At least 50 refugees drowned on Friday when their boat capsized in the Mediterranean Sea off the Tunisian coast after they had left Libya hoping to reach Europe, the United Nations migration agency said.
The state-run Tunis Afrique Presse agency gave a death toll of at least 70 people.
It was one of the deadliest shipwrecks involving refugees trying to reach Europe illegally this year.
The UN’s International Organization for Migration said the sunken boat took to the sea from neighboring Libya, where renewed warfare between rival factions has gripped the capital, Tripoli, in the past five weeks. It put the number of victims at 50, with 16 survivors.
The boat sank 40 miles off the coast of Sfax, south of the capital, Tunis, the Tunisian agency said. Fishing boats rescued the survivors, it said.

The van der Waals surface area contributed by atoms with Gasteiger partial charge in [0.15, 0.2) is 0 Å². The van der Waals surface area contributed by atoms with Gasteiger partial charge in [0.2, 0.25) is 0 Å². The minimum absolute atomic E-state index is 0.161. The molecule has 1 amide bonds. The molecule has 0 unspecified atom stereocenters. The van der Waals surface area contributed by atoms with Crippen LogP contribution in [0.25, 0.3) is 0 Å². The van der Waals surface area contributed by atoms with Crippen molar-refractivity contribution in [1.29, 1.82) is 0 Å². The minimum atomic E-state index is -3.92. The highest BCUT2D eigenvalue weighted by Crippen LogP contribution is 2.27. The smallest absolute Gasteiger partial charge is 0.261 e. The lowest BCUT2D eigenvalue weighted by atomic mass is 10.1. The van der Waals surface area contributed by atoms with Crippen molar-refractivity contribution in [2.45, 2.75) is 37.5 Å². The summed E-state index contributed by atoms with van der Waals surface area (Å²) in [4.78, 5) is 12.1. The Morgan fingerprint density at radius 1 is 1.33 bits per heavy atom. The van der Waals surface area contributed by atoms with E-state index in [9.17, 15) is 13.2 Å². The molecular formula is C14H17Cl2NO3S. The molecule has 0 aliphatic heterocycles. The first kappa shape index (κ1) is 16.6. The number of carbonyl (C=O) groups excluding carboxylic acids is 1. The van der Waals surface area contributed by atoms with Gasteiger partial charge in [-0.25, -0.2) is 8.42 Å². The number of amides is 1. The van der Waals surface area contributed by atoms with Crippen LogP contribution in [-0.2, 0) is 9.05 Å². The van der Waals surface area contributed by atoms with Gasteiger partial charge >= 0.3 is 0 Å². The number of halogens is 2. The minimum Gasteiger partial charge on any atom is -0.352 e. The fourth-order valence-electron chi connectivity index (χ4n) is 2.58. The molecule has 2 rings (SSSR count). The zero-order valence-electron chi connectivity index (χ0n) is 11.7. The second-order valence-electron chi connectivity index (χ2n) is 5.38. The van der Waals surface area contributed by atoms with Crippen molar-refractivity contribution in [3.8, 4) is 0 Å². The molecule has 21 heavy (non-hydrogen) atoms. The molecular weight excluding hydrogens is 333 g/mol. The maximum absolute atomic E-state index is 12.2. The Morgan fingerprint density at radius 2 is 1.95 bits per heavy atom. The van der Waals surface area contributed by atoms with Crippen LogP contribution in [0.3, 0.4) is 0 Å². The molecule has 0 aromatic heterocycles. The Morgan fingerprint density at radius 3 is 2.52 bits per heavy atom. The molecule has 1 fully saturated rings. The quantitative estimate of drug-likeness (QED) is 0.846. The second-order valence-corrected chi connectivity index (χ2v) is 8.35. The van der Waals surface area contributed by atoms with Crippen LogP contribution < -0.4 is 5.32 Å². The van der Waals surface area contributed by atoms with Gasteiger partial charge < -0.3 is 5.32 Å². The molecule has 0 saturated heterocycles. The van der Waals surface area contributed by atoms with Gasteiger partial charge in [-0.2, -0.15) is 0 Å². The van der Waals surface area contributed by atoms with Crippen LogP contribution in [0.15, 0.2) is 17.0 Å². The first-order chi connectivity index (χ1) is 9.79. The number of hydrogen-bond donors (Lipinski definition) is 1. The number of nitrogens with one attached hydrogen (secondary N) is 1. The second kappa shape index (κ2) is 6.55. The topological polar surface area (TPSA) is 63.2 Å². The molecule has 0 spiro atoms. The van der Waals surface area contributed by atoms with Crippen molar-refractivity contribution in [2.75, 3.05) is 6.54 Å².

The Tunisian Defense Ministry said the boat had left from the Libyan port of Zouara on Thursday aiming to reach Italy.
Navy units have recovered only three bodies so far, it said in a statement.
“Another tragedy in the Mediterranean,” the IOM said.
Libya’s western coast is a main departure point for refugees from across Africa hoping to reach Europe by paying human traffickers, though numbers have dropped due to an Italian-led effort to disrupt smuggling networks and support the Libyan coast guard.
Earlier on Friday, UNHCR spokesman Babar Baloch said the United Nations had repeatedly voiced its concerns about the lack of boats to pick up migrants and refugees fleeing from “the horrendous and horrible situation” in Libya. It called on governments to step in.
Although the fighting in Libya has made the situation more difficult for people-trafficking rackets, international aid officials have warned that it could also prompt more Libyans to flee their country.
It was not immediately known from which countries the refugees involved in Friday’s tragedy were.
According to the IOM, 2,297 refugees died or went missing in the Mediterranean last year.
Some 117 refugees who left Libya in a rubber dinghy in January went missing and most remain unaccounted for, according to the IOM.